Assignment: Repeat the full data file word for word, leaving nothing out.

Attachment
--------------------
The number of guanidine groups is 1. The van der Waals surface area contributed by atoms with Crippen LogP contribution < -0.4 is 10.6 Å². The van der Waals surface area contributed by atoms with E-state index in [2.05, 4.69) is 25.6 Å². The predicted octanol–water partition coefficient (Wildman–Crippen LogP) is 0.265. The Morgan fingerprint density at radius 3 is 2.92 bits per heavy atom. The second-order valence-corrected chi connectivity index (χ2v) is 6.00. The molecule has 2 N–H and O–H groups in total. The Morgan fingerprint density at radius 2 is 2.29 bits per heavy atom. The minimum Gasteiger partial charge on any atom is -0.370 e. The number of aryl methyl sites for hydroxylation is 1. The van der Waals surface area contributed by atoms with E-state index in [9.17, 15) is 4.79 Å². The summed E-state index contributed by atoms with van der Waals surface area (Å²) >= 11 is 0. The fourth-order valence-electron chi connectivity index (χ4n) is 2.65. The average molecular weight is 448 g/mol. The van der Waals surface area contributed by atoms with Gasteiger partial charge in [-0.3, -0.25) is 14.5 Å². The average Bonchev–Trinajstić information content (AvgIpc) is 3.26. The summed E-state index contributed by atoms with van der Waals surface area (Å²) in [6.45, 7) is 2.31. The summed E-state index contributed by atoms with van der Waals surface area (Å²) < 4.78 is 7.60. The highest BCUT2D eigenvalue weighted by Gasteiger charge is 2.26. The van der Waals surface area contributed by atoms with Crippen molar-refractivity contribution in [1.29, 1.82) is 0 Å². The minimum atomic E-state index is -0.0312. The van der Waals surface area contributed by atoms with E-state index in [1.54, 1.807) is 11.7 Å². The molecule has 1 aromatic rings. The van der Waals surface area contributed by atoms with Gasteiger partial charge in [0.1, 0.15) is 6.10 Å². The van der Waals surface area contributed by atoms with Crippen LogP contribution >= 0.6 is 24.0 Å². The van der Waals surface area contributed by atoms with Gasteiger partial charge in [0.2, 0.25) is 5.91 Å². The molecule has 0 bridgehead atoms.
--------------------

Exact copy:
The number of guanidine groups is 1. The van der Waals surface area contributed by atoms with Crippen LogP contribution < -0.4 is 10.6 Å². The van der Waals surface area contributed by atoms with E-state index in [2.05, 4.69) is 25.6 Å². The predicted octanol–water partition coefficient (Wildman–Crippen LogP) is 0.265. The Morgan fingerprint density at radius 3 is 2.92 bits per heavy atom. The second-order valence-corrected chi connectivity index (χ2v) is 6.00. The molecule has 2 N–H and O–H groups in total. The Morgan fingerprint density at radius 2 is 2.29 bits per heavy atom. The minimum Gasteiger partial charge on any atom is -0.370 e. The number of aryl methyl sites for hydroxylation is 1. The van der Waals surface area contributed by atoms with E-state index in [9.17, 15) is 4.79 Å². The summed E-state index contributed by atoms with van der Waals surface area (Å²) >= 11 is 0. The fourth-order valence-electron chi connectivity index (χ4n) is 2.65. The average molecular weight is 448 g/mol. The van der Waals surface area contributed by atoms with Gasteiger partial charge in [-0.3, -0.25) is 14.5 Å². The average Bonchev–Trinajstić information content (AvgIpc) is 3.26. The summed E-state index contributed by atoms with van der Waals surface area (Å²) in [6.45, 7) is 2.31. The summed E-state index contributed by atoms with van der Waals surface area (Å²) < 4.78 is 7.60. The highest BCUT2D eigenvalue weighted by Gasteiger charge is 2.26. The van der Waals surface area contributed by atoms with Crippen molar-refractivity contribution in [1.29, 1.82) is 0 Å². The minimum atomic E-state index is -0.0312. The van der Waals surface area contributed by atoms with E-state index in [1.54, 1.807) is 11.7 Å². The molecule has 1 aromatic rings. The van der Waals surface area contributed by atoms with Gasteiger partial charge in [0.1, 0.15) is 6.10 Å². The van der Waals surface area contributed by atoms with Crippen LogP contribution >= 0.6 is 24.0 Å². The van der Waals surface area contributed by atoms with Gasteiger partial charge in [0.2, 0.25) is 5.91 Å². The molecule has 0 bridgehead atoms.